I keep my big BOB in the car and it has practically everything to go camping in the cold, and cook, eat and drink for 3 days.

I also keep a change of clothes, basic toiletries, and some small bills in a messenger bag in case I just need to get a hotel somewhere or pay cash for gas, like I did this weekend when someone frauded my card and the bank turned it off.

I also have a "SERE" kit in the front of the car which is a little survival kit I can grab if I had to leave the car in a hurry and didn't have time to gather the big stuff. I would like to add to it my army poncho and maybe if I can find them, some collapsible tent poles that would fit the poncho, and put all that in a stuff sack. Instant tent.

Have you ever eaten the "osmotic" raisins from an MRE? YECCH. If you do MRE's, replace the raisins with normal ones and use the osmotic ones for fish bait or something. You'll need the fiber, because one other name for an MRE is Meal Refusing to Exit, but not having to choke down those osmotic raisins would be a blessing.

flowerchildgranny said...

Thank you so much for your post on th 72 hour kits. I have been trying to figure out what to put in an emergency pack for my sister and I. We are disabled, in power chairs and after reading this, we realized we could easily throw a filled back-pack on the back of our chairs and bug out in an emergency. The list gave us a good starting point. We would use more tuna and some spam because we don't have the teeth for jerky. Some Fruit gummies, M&M's, Cinnamon Graham cracker, Ritz type cracker.... Yep, we can do this. Thanks again.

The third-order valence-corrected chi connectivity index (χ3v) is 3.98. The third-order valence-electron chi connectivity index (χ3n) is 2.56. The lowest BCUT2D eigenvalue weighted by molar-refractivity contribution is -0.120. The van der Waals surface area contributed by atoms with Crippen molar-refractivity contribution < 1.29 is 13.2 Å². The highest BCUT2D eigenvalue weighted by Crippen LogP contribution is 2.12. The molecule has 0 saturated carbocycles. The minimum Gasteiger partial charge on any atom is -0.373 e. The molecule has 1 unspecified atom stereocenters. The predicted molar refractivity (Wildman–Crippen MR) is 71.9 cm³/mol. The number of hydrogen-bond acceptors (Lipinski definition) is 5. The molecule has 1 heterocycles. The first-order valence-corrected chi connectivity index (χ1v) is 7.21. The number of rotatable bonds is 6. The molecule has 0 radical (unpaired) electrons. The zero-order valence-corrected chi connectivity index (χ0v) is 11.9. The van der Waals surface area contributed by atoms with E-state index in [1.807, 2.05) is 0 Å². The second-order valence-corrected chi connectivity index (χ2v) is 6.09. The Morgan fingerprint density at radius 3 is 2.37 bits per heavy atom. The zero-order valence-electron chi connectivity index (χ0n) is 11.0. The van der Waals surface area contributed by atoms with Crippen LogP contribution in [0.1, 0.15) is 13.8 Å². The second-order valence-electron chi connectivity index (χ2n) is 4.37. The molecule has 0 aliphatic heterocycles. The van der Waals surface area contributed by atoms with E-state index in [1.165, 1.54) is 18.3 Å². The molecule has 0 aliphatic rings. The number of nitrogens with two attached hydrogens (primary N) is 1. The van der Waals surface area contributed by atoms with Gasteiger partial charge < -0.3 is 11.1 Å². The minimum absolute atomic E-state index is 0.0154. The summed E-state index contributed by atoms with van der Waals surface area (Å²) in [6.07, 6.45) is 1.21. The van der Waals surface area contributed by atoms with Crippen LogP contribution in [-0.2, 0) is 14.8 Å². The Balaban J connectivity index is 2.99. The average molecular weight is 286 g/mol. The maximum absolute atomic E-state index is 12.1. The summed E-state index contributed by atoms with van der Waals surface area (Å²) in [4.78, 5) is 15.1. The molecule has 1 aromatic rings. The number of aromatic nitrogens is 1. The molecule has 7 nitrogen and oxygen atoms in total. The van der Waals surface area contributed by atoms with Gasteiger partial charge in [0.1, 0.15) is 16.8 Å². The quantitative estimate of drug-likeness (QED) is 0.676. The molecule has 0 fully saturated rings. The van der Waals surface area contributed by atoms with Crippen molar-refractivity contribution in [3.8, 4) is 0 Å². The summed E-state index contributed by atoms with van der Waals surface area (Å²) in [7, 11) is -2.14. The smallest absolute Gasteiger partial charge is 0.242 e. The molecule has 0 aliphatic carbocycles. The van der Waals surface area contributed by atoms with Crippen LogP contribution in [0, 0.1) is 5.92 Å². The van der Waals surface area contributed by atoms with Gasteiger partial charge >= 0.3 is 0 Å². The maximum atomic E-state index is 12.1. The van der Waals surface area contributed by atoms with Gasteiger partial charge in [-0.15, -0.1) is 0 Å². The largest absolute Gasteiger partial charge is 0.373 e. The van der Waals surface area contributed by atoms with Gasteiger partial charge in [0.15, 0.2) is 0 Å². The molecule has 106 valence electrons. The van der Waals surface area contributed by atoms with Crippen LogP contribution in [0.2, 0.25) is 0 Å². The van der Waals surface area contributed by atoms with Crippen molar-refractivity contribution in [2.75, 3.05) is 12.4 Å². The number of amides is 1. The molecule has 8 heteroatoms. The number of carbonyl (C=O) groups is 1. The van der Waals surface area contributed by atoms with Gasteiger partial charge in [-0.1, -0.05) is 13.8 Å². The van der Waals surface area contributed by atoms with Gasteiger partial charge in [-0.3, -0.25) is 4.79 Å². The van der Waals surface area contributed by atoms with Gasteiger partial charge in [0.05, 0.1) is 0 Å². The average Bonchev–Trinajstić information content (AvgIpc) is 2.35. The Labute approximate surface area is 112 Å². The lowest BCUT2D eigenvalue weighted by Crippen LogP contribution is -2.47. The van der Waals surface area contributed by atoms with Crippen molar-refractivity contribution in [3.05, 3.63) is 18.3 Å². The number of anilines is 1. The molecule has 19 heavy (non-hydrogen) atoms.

Krysta said...

Thanks for your comment! I'm glad it could help you and that you are making it work for you by adding your own food choices.

Lyssa Zimmerman said...

Thanks for sharing! I have a question. Do you remember how much this cost you per kit? I know it's a long shot since you wrote this years ago! thanks!

Krysta said...

Hi Lyssa!

Good question...With the cost of a back pack, we probably spent about $50.00 (give or take) initially per kit. To maintain/update food is about$15-$20 a year per pack. We try to update our kits every 6 months. Hope that helps!

karen holman said...

This is great, something my husband has been trying to get me to do for some time. And although I don't like to focus on the paranoia side, I love the 72 hour idea, just in case. Thanks so much for all the info, am going to start working on this next week! One question, you use an actual backpack for each person?

Krysta said...

Yes, an acutal backpack for each person. Glad this post could help you!

Sara Mitchell said...

We actually did that and on an actual camping trip not just our backyard. it was a good learning experience and a great way to use the food that was ready to rotate out.

Sara Mitchell said...

We actually did that and on an actual camping trip not just our backyard. it was a good learning experience and a great way to use the food that was ready to rotate out.